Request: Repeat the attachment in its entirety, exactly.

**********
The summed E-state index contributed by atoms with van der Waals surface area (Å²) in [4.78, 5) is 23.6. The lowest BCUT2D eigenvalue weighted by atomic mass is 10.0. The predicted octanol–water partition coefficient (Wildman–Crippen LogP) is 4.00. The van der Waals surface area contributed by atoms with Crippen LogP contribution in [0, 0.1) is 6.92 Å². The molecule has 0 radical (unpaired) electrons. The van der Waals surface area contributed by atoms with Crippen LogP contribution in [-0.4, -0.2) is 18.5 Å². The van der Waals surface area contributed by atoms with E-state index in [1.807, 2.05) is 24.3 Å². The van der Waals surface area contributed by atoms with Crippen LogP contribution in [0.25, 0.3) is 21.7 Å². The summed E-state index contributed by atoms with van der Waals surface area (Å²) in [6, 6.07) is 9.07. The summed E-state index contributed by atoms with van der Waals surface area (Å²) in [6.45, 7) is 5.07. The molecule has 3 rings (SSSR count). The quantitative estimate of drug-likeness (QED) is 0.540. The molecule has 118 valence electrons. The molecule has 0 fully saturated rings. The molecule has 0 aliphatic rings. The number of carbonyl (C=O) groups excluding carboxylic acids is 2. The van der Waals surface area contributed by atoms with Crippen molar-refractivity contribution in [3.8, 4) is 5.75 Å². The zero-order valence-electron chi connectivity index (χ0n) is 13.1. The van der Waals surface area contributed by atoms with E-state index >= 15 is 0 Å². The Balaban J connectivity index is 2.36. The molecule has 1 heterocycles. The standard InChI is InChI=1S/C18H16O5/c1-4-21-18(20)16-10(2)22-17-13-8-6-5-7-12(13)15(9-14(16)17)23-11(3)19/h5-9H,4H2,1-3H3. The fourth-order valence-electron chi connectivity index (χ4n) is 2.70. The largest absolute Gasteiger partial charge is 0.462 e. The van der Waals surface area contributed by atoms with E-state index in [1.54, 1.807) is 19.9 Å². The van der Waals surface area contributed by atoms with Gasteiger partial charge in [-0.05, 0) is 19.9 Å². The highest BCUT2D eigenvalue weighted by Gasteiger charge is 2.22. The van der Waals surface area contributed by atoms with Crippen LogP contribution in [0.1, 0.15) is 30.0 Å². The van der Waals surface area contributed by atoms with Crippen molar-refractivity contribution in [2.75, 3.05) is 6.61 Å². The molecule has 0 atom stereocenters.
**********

The summed E-state index contributed by atoms with van der Waals surface area (Å²) in [4.78, 5) is 23.6. The lowest BCUT2D eigenvalue weighted by atomic mass is 10.0. The predicted octanol–water partition coefficient (Wildman–Crippen LogP) is 4.00. The van der Waals surface area contributed by atoms with Crippen LogP contribution in [0, 0.1) is 6.92 Å². The molecule has 0 radical (unpaired) electrons. The van der Waals surface area contributed by atoms with Crippen LogP contribution in [-0.4, -0.2) is 18.5 Å². The van der Waals surface area contributed by atoms with E-state index in [1.807, 2.05) is 24.3 Å². The van der Waals surface area contributed by atoms with Crippen LogP contribution in [0.25, 0.3) is 21.7 Å². The summed E-state index contributed by atoms with van der Waals surface area (Å²) in [6, 6.07) is 9.07. The summed E-state index contributed by atoms with van der Waals surface area (Å²) in [6.45, 7) is 5.07. The molecule has 3 rings (SSSR count). The quantitative estimate of drug-likeness (QED) is 0.540. The molecule has 118 valence electrons. The molecule has 0 fully saturated rings. The molecule has 0 aliphatic rings. The number of carbonyl (C=O) groups excluding carboxylic acids is 2. The van der Waals surface area contributed by atoms with Crippen molar-refractivity contribution in [3.8, 4) is 5.75 Å². The zero-order valence-electron chi connectivity index (χ0n) is 13.1. The van der Waals surface area contributed by atoms with E-state index >= 15 is 0 Å². The Balaban J connectivity index is 2.36. The molecule has 1 heterocycles. The standard InChI is InChI=1S/C18H16O5/c1-4-21-18(20)16-10(2)22-17-13-8-6-5-7-12(13)15(9-14(16)17)23-11(3)19/h5-9H,4H2,1-3H3. The fourth-order valence-electron chi connectivity index (χ4n) is 2.70. The largest absolute Gasteiger partial charge is 0.462 e. The van der Waals surface area contributed by atoms with E-state index in [1.54, 1.807) is 19.9 Å². The van der Waals surface area contributed by atoms with Gasteiger partial charge in [-0.05, 0) is 19.9 Å². The highest BCUT2D eigenvalue weighted by Gasteiger charge is 2.22. The van der Waals surface area contributed by atoms with Crippen LogP contribution in [0.1, 0.15) is 30.0 Å². The van der Waals surface area contributed by atoms with Crippen molar-refractivity contribution in [2.75, 3.05) is 6.61 Å². The molecule has 0 atom stereocenters.